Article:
The Inclusive Speaker Orientation Course is available for free online. All Linux Foundation employees will now be required to take this course. Other speakers at Linux Foundation events are strongly encouraged to do so, and will be offered a special incentive for completion. It is offered openly, so other events may use it for their speakers, or individuals who are interested may enroll on their own. The Linux Foundation also continues to offer Ally Skills Workshops, which teach everyone simple, everyday ways to support women in their workplaces and communities, onsite at events.
NCWIT serves as a developer of and clearinghouse for evidence-based tools and resources for increasing the meaningful participation of girls and women in computing. NCWIT is a research and data-driven organization that is structured as a "change leader network" of educators, entrepreneurs, corporate executives, and social scientists who work to narrow the gap by addressing barriers to participation.
"Increasing diversity in open source is important work that has widespread benefits for individuals, projects, organizations, the tech industry, and society as a whole," said Terry Morreale, CTO and Associate Director at NCWIT. "We are excited to work with The Linux Foundation to make tools for change more accessible to everyone in the community."
A primary goal of The Linux Foundation is to make the open source community more inclusive and welcoming to all individuals who wish to participate and contribute. LFC101 will support that goal by strengthening diversity and inclusiveness within the open source ecosystem. Other initiatives to increase diversity at Linux Foundation events include a strict code of conduct for speakers and attendees, onsite child care and nursing rooms, diversity scholarships, non-binary bathrooms, barring all-male panel discussions and partnering with community groups to encourage more women to apply to speak. The Linux Foundation has also partnered with Girls in Tech to host 'Hacking for Humanity' hackathons later this year at Open Networking Summit and Open Source Summit North America.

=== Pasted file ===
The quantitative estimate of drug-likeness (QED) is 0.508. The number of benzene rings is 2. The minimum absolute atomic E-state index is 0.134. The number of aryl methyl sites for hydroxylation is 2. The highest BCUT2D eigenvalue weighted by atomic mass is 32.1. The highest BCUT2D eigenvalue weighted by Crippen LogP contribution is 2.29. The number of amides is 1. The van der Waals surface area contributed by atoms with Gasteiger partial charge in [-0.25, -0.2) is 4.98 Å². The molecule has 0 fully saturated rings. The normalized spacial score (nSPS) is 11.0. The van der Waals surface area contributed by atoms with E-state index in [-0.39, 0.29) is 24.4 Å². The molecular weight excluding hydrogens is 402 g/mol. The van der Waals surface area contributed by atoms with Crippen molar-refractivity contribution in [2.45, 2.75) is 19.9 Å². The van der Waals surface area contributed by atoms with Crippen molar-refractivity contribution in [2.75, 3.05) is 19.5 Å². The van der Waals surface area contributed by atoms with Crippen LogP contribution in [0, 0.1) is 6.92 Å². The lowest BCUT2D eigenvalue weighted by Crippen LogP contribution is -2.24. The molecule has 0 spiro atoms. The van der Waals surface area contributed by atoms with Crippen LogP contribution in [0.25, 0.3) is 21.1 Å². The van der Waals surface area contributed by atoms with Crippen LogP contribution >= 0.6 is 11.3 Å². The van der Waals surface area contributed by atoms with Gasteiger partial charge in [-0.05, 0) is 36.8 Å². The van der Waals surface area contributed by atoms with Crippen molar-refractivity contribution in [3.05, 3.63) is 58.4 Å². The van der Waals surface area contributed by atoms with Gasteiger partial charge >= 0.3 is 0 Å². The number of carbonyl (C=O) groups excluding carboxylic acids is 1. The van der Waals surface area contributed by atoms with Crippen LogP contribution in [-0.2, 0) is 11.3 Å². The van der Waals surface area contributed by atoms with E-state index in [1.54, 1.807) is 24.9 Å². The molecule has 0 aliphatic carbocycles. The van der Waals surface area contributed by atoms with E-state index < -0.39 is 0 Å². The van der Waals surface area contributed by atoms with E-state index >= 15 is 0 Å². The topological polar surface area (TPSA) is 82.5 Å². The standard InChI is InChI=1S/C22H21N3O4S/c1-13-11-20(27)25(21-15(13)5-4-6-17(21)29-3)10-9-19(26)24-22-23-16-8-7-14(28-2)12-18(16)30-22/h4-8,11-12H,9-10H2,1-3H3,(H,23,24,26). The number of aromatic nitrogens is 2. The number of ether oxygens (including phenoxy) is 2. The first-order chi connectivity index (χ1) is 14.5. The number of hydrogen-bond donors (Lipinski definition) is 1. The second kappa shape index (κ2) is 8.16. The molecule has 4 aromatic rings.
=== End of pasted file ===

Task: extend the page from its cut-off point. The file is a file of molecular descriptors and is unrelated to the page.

"Open source is for everyone, but everyone does not always feel completely welcome in the community," said Linux Foundation Executive Director Jim Zemlin. "Speakers have a major role to play in making events feel safe and welcoming, and while they almost always have the best of intentions, they need the tools to be successful. By leveraging the expertise of NCWIT for this course, we will help speakers ensure their presentations are more inclusive, which in turn will help event attendees of all backgrounds feel more accepted in the open source community."
Anyone wishing to take LFC101 - Inclusive Speaker Orientation may enroll now at http://bit.ly/2kSRCVe.
About the National Center for Women & Information Technology
The National Center for Women & Information Technology (NCWIT) is a non-profit community of nearly 900 universities, companies, non-profits, and government organizations nationwide working to increase women's participation in computing and technology. NCWIT equips change leaders with resources for taking action in recruiting, retaining, and advancing women from K–12 and higher education through industry and entrepreneurial careers. Find out more at www.ncwit.org.
NCWIT receives significant financial support from Lifetime Partner Apple, Strategic Partners NSF (the National Science Foundation), Microsoft, Bank of America, Google, Intel and Merck, as well as from Investment Partners Avaya, Pfizer, AT&T, Bloomberg, Hewlett Packard Enterprise, and Qualcomm. View all of NCWIT's supporters at www.ncwit.org/about/supporters.
About The Linux Foundation
The Linux Foundation is the organization of choice for the world's top developers and companies to build ecosystems that accelerate open technology development and commercial adoption. Together with the worldwide open source community, it is solving the hardest technology problems by creating the largest shared technology investment in history. Founded in 2000, The Linux Foundation today provides tools, training and events to scale any open source project, which together deliver an economic impact not achievable by any one company. More information can be found at www.linuxfoundation.org.
The Linux Foundation has registered trademarks and uses trademarks. For a list of trademarks of The Linux Foundation, please see our trademark usage page: https://www.linuxfoundation.org/trademark-usage. Linux is a registered trademark of Linus Torvalds.
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SOURCE The Linux Foundation